Sedona, Arizona is a whimsical and eclectic town in northern Arizona. It also provides one of the most picturesque landscapes with its famous red rocks. The rocks get its color from the iron oxide. Sedona has several trails that take you through the red rocks, vortexes, and patches of green. There are also commercialized jeep tours that can take you along some of the trails. Looking for an easy hike? Bell Rock is one to try.Photo by: Sedona Chamber
In the early 1900s, Slide Rock State Park was a 43-acre apple farm in northern Arizona's Oak Creek Canyon. The park was eventually purchased by Arizona State Parks and opened to the public in 1987. The most popular attraction at Slide Rock is the natural water slide along Oak Creek. The Slide Rock Route is 0.3 miles.Photo by: Arizona State Parks
Antelope Canyon is a slot canyon in northeastern Arizona. It is part of the Navajo Nation. There is an Upper and Lower section. Light shines through the canyon showing off the beautifully colored walls. When you go, make sure to bring a camera. There are a few companies that offer tours and permits are required.
Supai, Arizona is a remote village located beneath the Grand Canyon's rim. It is also home to the Havasu Baaja ("People of the Blue-Green waters"), also known as Havasupai Tribe. getting to Havasupai Falls -- Najavo, Mooney, Havasu and Beaver falls -- is a literal hike. It is roughly eight miles down the canyon to the village and additional one-to-three miles to the falls. Reservations sell out months in advance. Visit http://theofficialhavasupaitribe.com for more information.
"Hole-in-the-rock" is a rock formation within Phoenix's Papago Park. The trail is 1/10 of a mile with an elevation gain of 200 feet. It is considered to be an easy hike that provides some nice views of the Phoenix metro. The address is 625 N. Galvin Parkway, Phoenix AZ 85008.Photo by: Instagram/@TeressaJacksonArt
Grand Canyon National Park is one of the most picturesque and awe-inspiring natural rock formations in Arizona, if not the world. Its canyon spans 277 river miles, is a mile deep and up to 18 miles wide. Thousands of people venture to this tourist destination each year. The South Rim is open all year while the North Rim closes during the winter. Pictured above is Mather Point. Visit https://www.nps.gov/grca/index.htm for more information.Photo by: Flickr/Grand Canyon National Park
Arizona's sunrises and sunsets are show-stopping numbers. The best is that they can be seen from generally anywhere in the state. Thanks to Jay Gold for sharing his view of a recent sunset in Tempe, Arizona.Photo by: Jay Gold
Fossil Creek is one of two Wild and Scenic Rivers in Arizona. It spans 14 miles from Fossil Springs to the Verde River. It's a hot tourist attraction locally for its majestic trails and waterfalls. More than 20,000 gallons of 70-degree water flow each hour, according to the National Park Service. The trail is four miles each way and changes in grade. Between April and October, you have to reserve a permit to visit the area. Visit www.recreation.gov for more information.Photo by: National Park Service
The Kartchner Caverns were reportedly discovered by two explorers in 1974, but was kept secret amongst a small group of people for years. It was acquired by Arizona State Parks in 1988, preserved, and two trails are now open to the public for guided tours. At its highest point, the caves are 43 feet above the entrance. At its lowest point, the cave is 76 feet below the entrance. Visit https://azstateparks.com for more information.Photo by: Arizona State Parks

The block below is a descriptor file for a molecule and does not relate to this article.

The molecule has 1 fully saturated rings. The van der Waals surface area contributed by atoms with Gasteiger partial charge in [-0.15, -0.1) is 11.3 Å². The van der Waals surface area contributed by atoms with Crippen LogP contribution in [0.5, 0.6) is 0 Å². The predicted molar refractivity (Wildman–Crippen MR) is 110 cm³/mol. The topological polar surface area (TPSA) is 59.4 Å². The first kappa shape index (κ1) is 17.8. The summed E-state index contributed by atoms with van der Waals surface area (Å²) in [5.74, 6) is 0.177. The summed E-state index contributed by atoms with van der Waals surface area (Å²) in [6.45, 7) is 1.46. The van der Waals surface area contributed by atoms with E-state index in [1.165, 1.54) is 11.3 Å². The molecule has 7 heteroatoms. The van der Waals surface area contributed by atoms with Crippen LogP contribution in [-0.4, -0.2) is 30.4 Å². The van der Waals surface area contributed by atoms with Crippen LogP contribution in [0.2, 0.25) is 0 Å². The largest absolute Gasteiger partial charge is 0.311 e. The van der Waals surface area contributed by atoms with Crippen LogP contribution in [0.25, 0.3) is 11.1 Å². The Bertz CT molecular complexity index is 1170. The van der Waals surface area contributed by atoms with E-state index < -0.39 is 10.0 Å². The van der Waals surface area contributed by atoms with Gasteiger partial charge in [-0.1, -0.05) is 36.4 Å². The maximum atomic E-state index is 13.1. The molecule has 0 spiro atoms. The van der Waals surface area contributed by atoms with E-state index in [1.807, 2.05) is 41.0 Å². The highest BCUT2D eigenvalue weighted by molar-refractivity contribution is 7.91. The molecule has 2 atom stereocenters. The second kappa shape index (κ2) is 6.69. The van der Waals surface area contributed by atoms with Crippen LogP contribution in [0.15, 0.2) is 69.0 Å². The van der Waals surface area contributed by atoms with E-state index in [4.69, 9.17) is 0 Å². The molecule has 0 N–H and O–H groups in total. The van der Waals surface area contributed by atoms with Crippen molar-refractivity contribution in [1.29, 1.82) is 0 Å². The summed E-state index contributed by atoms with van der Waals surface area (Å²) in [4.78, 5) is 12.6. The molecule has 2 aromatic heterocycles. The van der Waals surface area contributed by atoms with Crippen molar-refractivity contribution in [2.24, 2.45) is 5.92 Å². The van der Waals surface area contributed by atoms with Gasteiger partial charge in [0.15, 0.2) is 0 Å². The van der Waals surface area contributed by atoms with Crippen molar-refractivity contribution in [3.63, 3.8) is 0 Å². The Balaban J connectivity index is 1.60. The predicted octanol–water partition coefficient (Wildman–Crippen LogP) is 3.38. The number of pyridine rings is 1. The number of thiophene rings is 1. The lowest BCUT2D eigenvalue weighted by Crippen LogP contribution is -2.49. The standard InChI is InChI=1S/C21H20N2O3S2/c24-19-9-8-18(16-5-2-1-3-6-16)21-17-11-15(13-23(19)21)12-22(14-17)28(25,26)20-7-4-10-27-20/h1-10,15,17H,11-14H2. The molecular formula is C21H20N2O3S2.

Petrified Forest National Park was created by Theodore Roosevelt in 1906. It spans more than 218,000 acres of which 50,000 is designated as Wilderness, according to the National Park. More than 10,000 years of human history is preserved including ruins and writings. The multitude of colors in the wood comes from Pure quartz, manganese oxides, and iron oxides. Pictured above is a spot known as ice cream rocks. Visit https://www.nps.gov/pefo/ for more information.Photo by: Petrified Forest/Flikr
Horseshoe Bend is part of Glen Canyon Natural Recreation Area in northern Arizona. The "bend" is a literal 270-degree bend in the Colorado River. The trail is 1.5 miles which includes walking up and down a sandy hill. From the top of the cliff, the river is 1000 feet beneath you. There are no guardrails so please be careful, watch your children and pets. Visit horseshoebend.com for more information.Photo by: Josh Frigerio
Saguaro National Park can be found just outside Tucson in Southern Arizona. It features thousands of acres of land and Saguaro cacti. There are various scenic drives that immerse yourself in the Sonoran landscape.Photo by: Instagram
While the Lowell Observatory isn't a natural Earthly wonder, it does give us a spectacular glimpse at the natural wonders of Space. It was founded in 1984 and has four telescopes, including the original 24-inch Alvan Clark Telescope. The staff there monitor the Kuiper Belt, search for planets orbiting stars, and research star formation. Lowell is located at 1400 W. Mars Hill Road in Flagstaff, Arizona. Photo by: Ken Sanger, Lowell Observatory
According to Arizona State Parks, the Tonto Natural Bridge may be the largest travertine bridge in the world. The bridge stands at 183 feet high and 150 feet at its widest point. It is 400 feet long. Visitors can walk on top of the bridge or through the tunnel at the bottom. It is located in Payson, Arizona. Visit https://azstateparks.com/tonto/ for more information.Photo by: Arizona State Parks